Feds order national security review of TMAC-SD Gold sale

“TMAC and Shandong remain committed to working with the Investment Review Division to obtain approval of the transaction”

The federal cabinet has ordered a national security review of the sale of TMAC Resources Inc. to the Chinese mining giant Shandong Mining Co. Ltd. Due to COVID-19 measures, TMAC’s Hope Bay gold mine continues to operate at a reduced level and has brought new technology on site to test for COVID-19. (Photo courtesy of TMAC)

By Jane George

The federal cabinet has ordered a national security review of the proposed sale of TMAC Resources Inc., which owns the Hope Bay gold mine in western Nunavut, to the Chinese state-owned Shandong Mining Co. Ltd., TMAC said today.

“TMAC and Shandong remain committed to working with the Investment Review Division to obtain approval of the Transaction,” TMAC said in a release issued Thursday, Oct. 15.

Under the Investment Canada Act, the government continues to look at whether the deal with Shandong (SD Gold) is likely to increase employment in Canada, as well as its economic and other impacts.

But the Investment Canada Act also allows Ottawa to review a transaction for national security reasons.

Navdeep Bains, Canada’s minister of innovation, science and industry, had extended the timeline to determine whether to start a national security review until Oct. 19.

The final decision on the proposed sale, first revealed in May, is expected by Feb. 8, 2021, which TMAC said is “the extended outside date in the arrangement agreement” for the transaction.

On June 26, shareholders of TMAC approved the sale of the company to an affiliate of SD Gold.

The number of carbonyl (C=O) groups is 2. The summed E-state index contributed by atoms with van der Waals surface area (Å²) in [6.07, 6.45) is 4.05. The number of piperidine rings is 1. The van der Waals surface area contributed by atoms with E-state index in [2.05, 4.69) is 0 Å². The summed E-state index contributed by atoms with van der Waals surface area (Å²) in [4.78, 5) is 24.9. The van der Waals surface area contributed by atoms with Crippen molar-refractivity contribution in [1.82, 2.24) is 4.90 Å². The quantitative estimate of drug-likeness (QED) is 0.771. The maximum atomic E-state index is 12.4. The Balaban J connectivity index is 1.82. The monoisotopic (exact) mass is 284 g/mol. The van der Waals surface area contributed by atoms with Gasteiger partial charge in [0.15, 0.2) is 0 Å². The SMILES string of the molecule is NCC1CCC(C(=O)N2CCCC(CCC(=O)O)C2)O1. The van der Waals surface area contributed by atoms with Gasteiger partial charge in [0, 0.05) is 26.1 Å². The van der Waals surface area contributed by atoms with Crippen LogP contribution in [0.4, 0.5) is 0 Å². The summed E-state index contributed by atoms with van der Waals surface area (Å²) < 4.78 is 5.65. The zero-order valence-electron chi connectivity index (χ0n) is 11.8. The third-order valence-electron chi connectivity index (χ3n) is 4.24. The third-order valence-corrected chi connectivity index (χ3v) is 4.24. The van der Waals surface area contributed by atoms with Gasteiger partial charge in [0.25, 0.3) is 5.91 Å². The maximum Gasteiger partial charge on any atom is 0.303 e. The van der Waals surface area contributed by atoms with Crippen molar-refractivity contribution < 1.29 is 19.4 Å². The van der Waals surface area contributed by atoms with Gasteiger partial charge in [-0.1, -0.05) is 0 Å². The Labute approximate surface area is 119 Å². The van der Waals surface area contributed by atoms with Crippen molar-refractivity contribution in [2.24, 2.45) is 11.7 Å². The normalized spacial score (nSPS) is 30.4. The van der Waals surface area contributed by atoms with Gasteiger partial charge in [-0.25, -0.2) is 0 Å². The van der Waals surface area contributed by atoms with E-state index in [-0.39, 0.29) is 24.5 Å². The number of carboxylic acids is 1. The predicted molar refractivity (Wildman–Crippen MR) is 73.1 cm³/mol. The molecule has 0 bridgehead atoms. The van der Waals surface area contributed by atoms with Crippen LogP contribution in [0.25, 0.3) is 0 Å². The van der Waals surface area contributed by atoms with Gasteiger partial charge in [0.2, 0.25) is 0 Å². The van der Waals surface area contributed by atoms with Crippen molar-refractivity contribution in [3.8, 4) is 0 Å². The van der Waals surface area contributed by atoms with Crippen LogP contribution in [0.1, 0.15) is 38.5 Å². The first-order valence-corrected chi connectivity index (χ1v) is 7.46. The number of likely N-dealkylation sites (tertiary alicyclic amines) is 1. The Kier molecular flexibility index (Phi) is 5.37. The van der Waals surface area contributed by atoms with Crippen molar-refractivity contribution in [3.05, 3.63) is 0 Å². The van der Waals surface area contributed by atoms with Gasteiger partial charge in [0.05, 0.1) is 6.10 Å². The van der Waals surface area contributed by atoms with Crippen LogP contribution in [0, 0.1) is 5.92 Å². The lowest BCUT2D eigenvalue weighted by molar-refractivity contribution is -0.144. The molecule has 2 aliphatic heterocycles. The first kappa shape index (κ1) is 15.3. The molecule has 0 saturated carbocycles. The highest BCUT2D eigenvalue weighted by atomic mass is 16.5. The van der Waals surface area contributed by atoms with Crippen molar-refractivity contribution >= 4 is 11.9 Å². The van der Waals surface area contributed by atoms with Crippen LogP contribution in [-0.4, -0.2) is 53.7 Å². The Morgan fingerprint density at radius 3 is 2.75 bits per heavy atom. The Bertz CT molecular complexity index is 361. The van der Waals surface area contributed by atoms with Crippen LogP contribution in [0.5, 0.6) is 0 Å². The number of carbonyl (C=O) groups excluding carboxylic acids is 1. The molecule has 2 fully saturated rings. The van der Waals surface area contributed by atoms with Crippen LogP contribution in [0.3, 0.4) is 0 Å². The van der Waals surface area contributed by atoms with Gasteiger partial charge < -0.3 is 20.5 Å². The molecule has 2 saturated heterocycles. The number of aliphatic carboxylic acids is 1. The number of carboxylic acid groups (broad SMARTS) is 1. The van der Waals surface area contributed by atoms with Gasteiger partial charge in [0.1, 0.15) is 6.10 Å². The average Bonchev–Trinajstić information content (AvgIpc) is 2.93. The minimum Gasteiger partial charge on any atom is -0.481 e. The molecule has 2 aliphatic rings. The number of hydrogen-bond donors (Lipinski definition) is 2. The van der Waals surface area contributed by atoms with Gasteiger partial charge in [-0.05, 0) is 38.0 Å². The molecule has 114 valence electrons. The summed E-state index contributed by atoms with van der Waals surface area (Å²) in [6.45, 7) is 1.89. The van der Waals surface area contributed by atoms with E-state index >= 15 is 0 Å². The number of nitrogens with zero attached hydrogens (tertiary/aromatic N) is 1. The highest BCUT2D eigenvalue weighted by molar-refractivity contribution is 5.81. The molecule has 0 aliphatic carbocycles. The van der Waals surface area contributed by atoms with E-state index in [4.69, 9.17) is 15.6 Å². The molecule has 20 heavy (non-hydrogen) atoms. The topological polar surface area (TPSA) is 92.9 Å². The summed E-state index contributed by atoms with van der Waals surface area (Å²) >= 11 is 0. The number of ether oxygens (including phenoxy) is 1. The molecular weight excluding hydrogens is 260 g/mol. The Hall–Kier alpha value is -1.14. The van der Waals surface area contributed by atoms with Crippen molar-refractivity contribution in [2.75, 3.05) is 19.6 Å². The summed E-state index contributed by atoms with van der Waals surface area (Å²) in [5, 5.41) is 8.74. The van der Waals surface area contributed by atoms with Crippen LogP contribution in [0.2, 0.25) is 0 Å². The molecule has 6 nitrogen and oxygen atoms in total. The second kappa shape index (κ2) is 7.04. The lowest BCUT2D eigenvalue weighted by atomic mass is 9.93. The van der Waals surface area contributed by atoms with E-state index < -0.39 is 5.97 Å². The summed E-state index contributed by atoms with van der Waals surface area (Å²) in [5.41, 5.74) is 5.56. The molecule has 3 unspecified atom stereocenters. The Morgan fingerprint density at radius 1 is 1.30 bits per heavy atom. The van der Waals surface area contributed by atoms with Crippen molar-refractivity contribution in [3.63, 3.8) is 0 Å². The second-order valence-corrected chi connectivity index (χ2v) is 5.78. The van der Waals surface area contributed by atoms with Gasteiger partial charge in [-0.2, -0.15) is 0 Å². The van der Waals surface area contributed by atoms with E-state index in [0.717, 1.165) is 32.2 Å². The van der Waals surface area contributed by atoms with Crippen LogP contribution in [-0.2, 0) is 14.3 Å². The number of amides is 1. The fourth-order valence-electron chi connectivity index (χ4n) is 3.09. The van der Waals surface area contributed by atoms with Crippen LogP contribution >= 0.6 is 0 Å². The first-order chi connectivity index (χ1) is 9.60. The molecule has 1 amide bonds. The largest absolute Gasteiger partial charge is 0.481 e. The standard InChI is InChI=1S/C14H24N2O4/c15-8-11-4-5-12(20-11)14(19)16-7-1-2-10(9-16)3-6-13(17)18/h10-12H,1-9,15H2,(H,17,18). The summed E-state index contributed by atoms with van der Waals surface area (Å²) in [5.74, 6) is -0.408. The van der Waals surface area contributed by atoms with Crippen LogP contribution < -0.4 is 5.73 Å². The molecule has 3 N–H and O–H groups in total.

The Kitikmeot Inuit Association, which represents five communities in western Nunavut and is a TMAC shareholder, abstained from voting on the proposed sale in June due to uncertainty about how the sale would affect Inuit.

But then on June 30, TMAC received a final order from the Ontario Superior Court of Justice approving the transaction.

TMAC said the transaction has received all the required regulatory approvals from the government of the People’s Republic of China.

But closing of the transaction is subject to the receipt of “all required regulatory approvals and the satisfaction or waiver of all closing conditions,” TMAC said its release.

One of those closing conditions of the sale has been a site visit by SD Gold, which has not yet taken place, due to a recent outbreak of COVID-19 at the mine site.

The Hope Bay goldfield lies about 125 km southwest of Cambridge Bay. (File photo)

With the recent COVID-19 outbreak at Hope Bay now contained, the western Nunavut gold mine said earlier this week that it sees itself operating at reduced levels “for the foreseeable future.”

The mine, 125 kilometres southwest of Cambridge Bay, operated at a reduced level due to COVID-19 after it sent about 60 Nunavut based-workers home last March.

TMAC plans new on-site COVID-19 rapid testing and contact tracing, said the company’s president and CEO Jason Neal said in a news release issued earlier this week.

The COVID-19 cases at Hope Bay numbered 14 positive and two presumptive positive, Neal said in Oct. 14 news release, a tally similar to that announced on Oct. 8 by Nunavut’s chief public health officer.